Social media has changed our society in many ways, and the world of music is one of the most rapidly and permanently changed. Some of these changes have been great for fans and artists, but some would also argue that social media has destroyed the music industry entirely.

What’s your opinion? Are these changes for better or worse? Has social media improved your experience with music or do you miss the “good old days”?

Has social media killed off the traditional music industry? It’s a whole new world out there for artists and fans!

How social media has changed the music industry – join the conversation! #musicfans #outwiththeold

4 thoughts on “Social media has broken the music industry’s mold

  1. Great post!! I love the way we have access to music now, I myself use Spotify and I love it. This way I pay one amount per month and have access to all different types of music, even music that I would never had gone to make a purchase for before. I also love that you can create playlists and have just the favorites. That said, I grew up listening to records, and they have a really unique sound that I love. I don’t know why it ever has to be either or, I think all options should be embraced. That way there is something for everyone and for each persons individual unique taste. Awesome read, thank you.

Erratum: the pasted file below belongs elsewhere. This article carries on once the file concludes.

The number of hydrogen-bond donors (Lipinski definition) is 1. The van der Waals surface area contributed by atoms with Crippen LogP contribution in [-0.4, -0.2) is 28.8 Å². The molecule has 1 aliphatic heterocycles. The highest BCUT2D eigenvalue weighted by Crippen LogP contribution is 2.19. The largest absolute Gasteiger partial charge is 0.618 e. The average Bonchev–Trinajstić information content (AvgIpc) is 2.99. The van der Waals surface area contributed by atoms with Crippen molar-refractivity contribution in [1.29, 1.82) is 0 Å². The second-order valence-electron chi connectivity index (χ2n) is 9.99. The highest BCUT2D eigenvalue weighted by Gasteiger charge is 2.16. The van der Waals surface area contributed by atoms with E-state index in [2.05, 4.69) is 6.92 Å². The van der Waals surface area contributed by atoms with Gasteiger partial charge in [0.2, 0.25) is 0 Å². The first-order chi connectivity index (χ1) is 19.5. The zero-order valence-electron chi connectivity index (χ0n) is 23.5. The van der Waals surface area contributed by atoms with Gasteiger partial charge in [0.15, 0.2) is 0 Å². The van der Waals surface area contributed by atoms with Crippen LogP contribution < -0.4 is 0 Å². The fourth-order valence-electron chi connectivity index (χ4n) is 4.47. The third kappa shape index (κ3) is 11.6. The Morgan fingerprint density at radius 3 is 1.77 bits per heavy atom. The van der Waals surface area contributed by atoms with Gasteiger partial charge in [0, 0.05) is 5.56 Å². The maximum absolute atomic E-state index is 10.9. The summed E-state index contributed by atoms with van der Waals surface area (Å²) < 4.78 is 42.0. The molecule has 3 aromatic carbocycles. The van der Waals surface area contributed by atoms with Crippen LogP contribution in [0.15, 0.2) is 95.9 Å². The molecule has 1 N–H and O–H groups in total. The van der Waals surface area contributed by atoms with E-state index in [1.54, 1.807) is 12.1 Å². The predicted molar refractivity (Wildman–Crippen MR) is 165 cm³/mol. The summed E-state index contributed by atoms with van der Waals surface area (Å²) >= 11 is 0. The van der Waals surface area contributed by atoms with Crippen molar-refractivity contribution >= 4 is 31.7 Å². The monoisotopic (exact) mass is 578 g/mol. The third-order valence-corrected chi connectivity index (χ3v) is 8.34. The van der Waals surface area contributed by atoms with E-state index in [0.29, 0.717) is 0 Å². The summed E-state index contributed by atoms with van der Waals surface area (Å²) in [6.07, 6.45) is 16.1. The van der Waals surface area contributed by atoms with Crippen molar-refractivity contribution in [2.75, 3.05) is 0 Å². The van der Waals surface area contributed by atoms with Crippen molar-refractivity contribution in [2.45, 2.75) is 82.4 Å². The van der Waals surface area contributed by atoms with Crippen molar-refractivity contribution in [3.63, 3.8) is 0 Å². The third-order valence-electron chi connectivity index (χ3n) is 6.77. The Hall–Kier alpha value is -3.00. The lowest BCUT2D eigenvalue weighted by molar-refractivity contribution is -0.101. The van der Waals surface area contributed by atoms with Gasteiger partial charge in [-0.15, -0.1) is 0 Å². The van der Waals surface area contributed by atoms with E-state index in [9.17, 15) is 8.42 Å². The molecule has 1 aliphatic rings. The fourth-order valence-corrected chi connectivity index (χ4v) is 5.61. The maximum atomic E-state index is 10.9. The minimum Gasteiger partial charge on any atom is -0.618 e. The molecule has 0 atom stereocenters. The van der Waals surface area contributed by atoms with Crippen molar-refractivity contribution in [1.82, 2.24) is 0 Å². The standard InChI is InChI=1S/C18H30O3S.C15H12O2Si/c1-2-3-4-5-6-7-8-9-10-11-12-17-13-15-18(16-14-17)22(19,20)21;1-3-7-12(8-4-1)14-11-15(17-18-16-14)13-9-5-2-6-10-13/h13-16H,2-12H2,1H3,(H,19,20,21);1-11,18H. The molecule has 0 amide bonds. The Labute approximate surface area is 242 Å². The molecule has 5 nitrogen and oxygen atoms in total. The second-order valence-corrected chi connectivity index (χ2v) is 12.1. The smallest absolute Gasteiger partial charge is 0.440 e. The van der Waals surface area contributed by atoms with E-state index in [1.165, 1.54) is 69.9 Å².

• We have similar styles of music appreciation; I am an avid Spotify user and also collect vinyl. I like to buy my favourite artists’ albums on vinyl as collector items and also to support them financially, since I don’t otherwise buy music.
      Thanks for your comment!

  2. This was a very interesting read Jenna!

    I still remember seeing Justin Bieber before he became super famous… I showed a video of him to my friends who didn’t seem super impressed… not even a year later they’re showing me videos of this new singer Justin Bieber!! Imagine my face….

    I still remember how music videos were super huge!! I would sit and watch Much Music for hours after school some days, as it was such a great way to discover new music and artists.. Now I could just browse spotify for hours… but they make it so easy! I always tell people that Spotify knows my music type better than I do myself…